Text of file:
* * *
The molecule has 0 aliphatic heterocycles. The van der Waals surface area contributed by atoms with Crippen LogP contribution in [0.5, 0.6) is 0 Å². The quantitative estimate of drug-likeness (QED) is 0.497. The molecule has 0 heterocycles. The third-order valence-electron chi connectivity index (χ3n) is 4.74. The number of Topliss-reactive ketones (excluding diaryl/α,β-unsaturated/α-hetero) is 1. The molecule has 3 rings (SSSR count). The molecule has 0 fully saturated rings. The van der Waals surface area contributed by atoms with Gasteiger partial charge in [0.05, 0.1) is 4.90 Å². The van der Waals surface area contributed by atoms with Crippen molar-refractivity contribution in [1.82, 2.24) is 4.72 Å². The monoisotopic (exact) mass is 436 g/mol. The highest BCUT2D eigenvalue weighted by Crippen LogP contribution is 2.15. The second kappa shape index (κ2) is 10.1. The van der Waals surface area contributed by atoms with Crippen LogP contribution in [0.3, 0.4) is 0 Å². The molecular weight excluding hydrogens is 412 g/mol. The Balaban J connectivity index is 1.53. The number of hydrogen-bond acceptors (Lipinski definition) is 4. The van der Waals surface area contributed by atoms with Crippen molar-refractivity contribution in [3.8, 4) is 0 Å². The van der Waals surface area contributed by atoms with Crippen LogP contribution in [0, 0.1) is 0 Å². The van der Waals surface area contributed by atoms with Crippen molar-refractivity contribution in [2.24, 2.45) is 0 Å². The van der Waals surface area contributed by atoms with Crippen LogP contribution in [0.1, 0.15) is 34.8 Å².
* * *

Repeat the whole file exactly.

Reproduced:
The molecule has 0 aliphatic heterocycles. The van der Waals surface area contributed by atoms with Crippen LogP contribution in [0.5, 0.6) is 0 Å². The quantitative estimate of drug-likeness (QED) is 0.497. The molecule has 0 heterocycles. The third-order valence-electron chi connectivity index (χ3n) is 4.74. The number of Topliss-reactive ketones (excluding diaryl/α,β-unsaturated/α-hetero) is 1. The molecule has 3 rings (SSSR count). The molecule has 0 fully saturated rings. The van der Waals surface area contributed by atoms with Gasteiger partial charge in [0.05, 0.1) is 4.90 Å². The van der Waals surface area contributed by atoms with Crippen molar-refractivity contribution in [1.82, 2.24) is 4.72 Å². The monoisotopic (exact) mass is 436 g/mol. The highest BCUT2D eigenvalue weighted by Crippen LogP contribution is 2.15. The second kappa shape index (κ2) is 10.1. The van der Waals surface area contributed by atoms with Crippen LogP contribution in [0.3, 0.4) is 0 Å². The molecular weight excluding hydrogens is 412 g/mol. The Balaban J connectivity index is 1.53. The number of hydrogen-bond acceptors (Lipinski definition) is 4. The van der Waals surface area contributed by atoms with Crippen molar-refractivity contribution in [3.8, 4) is 0 Å². The van der Waals surface area contributed by atoms with Crippen LogP contribution in [0, 0.1) is 0 Å². The van der Waals surface area contributed by atoms with Crippen molar-refractivity contribution in [2.24, 2.45) is 0 Å². The van der Waals surface area contributed by atoms with Crippen LogP contribution in [0.1, 0.15) is 34.8 Å².